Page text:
The hospitals cleanliness standard was a little questionable, but it was cheap as dirt and reviewed as one of the top three in Nanjing. We paid $1 to meet with a doctor (the ER only had one on staff), who asked me some questions and told me to get my blood tested and have x-rays taken ($15 total).

For the blood test, I just walked up to a window, stuck my finger out, and a nurse (who didn’t change her gloves) pricked my finger and squeezed the blood into a little vile. Then the guy behind me hander her a cup of his pee. I’m just grateful he was behind me.

After my x-rays were taken, we took our results back to the doctor who told me I have sprained or strained the muscles, ligaments, or nerves in my neck??? Not very specific, but his English medical vocabulary was as limited as Chris’ Chinese medical vocabulary, so we kind of guesstimated.

I wish I had a cool story about how my neck got messed up since I’m being a drama queen about it, but unfortunately it was caused by an accumulation of dumb random things.

–      I’m sure our 14 hour plane ride helped jump start the process

–      As previously mentioned, Chris and I hauled all of our luggage in and out of airports, multiple taxis, elevators, in a hotel, out of a hotel, and eventually up to our apartment

–      Our crappy bed

–      Our table broke and our landlord is too cheap to replace it, so I have spent my computer time (which is considerable) on the sofa, which is also broken (missing a leg). When my couch is leaning at a 20 degree angle, I prefer to sit in this position:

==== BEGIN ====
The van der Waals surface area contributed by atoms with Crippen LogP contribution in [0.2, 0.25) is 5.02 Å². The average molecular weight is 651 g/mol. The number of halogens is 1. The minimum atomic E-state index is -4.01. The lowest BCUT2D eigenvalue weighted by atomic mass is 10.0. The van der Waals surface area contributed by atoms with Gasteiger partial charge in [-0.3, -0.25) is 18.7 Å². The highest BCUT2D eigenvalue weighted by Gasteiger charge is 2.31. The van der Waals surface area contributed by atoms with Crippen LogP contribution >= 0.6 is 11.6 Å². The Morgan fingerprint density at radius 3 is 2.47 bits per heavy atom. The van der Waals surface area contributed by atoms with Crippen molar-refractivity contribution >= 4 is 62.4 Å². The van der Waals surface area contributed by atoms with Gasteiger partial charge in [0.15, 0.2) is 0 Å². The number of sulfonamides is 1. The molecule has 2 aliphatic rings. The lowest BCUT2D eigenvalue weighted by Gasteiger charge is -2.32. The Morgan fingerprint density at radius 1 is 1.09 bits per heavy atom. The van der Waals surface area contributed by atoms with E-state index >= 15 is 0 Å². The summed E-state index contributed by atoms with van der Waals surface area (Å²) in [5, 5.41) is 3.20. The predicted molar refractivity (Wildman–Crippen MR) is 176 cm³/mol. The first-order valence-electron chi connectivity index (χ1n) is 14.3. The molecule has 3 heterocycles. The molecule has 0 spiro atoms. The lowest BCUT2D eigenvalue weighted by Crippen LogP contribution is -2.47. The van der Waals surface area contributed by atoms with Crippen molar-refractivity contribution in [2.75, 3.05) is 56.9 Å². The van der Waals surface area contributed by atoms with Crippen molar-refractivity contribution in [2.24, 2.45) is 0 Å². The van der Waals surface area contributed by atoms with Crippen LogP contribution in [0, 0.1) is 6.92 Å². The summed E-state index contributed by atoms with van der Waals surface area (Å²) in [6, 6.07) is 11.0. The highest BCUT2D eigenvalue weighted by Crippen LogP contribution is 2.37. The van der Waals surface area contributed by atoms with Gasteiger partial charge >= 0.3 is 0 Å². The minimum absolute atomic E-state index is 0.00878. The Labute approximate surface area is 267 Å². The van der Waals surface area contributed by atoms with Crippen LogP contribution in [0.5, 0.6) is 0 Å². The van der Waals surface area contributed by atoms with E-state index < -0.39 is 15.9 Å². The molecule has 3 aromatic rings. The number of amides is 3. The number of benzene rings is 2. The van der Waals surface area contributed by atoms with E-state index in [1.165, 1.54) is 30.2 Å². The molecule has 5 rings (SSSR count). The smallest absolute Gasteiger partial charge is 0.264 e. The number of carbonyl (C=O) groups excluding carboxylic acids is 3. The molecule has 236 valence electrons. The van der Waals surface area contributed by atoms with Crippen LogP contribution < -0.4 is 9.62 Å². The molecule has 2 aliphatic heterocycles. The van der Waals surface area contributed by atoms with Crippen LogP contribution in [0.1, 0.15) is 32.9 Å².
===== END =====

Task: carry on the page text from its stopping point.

(Apparently it’s very bad for your neck unless you are a cat.)

–      I read 200 pages of a book in bed.

–      In the past week Chris and I have watched 10 episodes of White Collar from my computer. We have a very short Ethernet cord, so it has taken some skill to perch the laptop on a chair and pull it as far into the doorway as it will stretch, then struggle to comfortably see the computer from our bed.

Like I said… an accumulation of really lame things.

As for the random fevers, stomach cramps, and gambooie, I have a lovely little thing called gastroenteritis (bacteria that festers in your intestine and gives you the poops). Our doctor in the states sent us with plenty of antibiotics, but we’re only 2 weeks into our yearlong trip and have already made a decent dent in our stash. I feel a care package coming on!

Massage or Molestation?

My back and neck have been really messed up since our move here, in part due to hauling 300 lbs of luggage around China, and in part to the box spring disguised as a mattress that I sleep on. Anyhow, it got to the point that the pain was giving me headaches and making me feel sick to my stomach.

Chris tried rubbing my back but then mysteriously “injured” his thumbs and suggested that I get a professional massage. Chris, being the gentleman he is, didn’t want to leave me alone with a Chinese masseuse and a giant language barrier, so he figured he would get one too. How convenient for him.

We did a bit of research online, which mostly turned up escort services (not really my cup of tea), so yesterday we decided to try The Private Club Spa that’s connected to our apartment building.

Sometimes the line between “glamours indecency” and “high end” design get a little blurred in China. If it’s gaudy, over-the-top, and is attempting to look expensive, the Chinese eat it up. The spa was no exception. Gla-mer-ous. We’re talking: suited doormen (the only male staff), a giant ell-filled fish tank, chandeliers, a silver and velvet victorian sofa, and shag rugs. In America, my better judgment would say, “Chintzy brothel? Hell no.” However, this is China. My judgement was skewed.

While I had reservations about the spa, Chris seemed convinced that it was professional, so I requested a full body massage and Chris got a foot massage (since they didn’t offer anything for people with injured hands).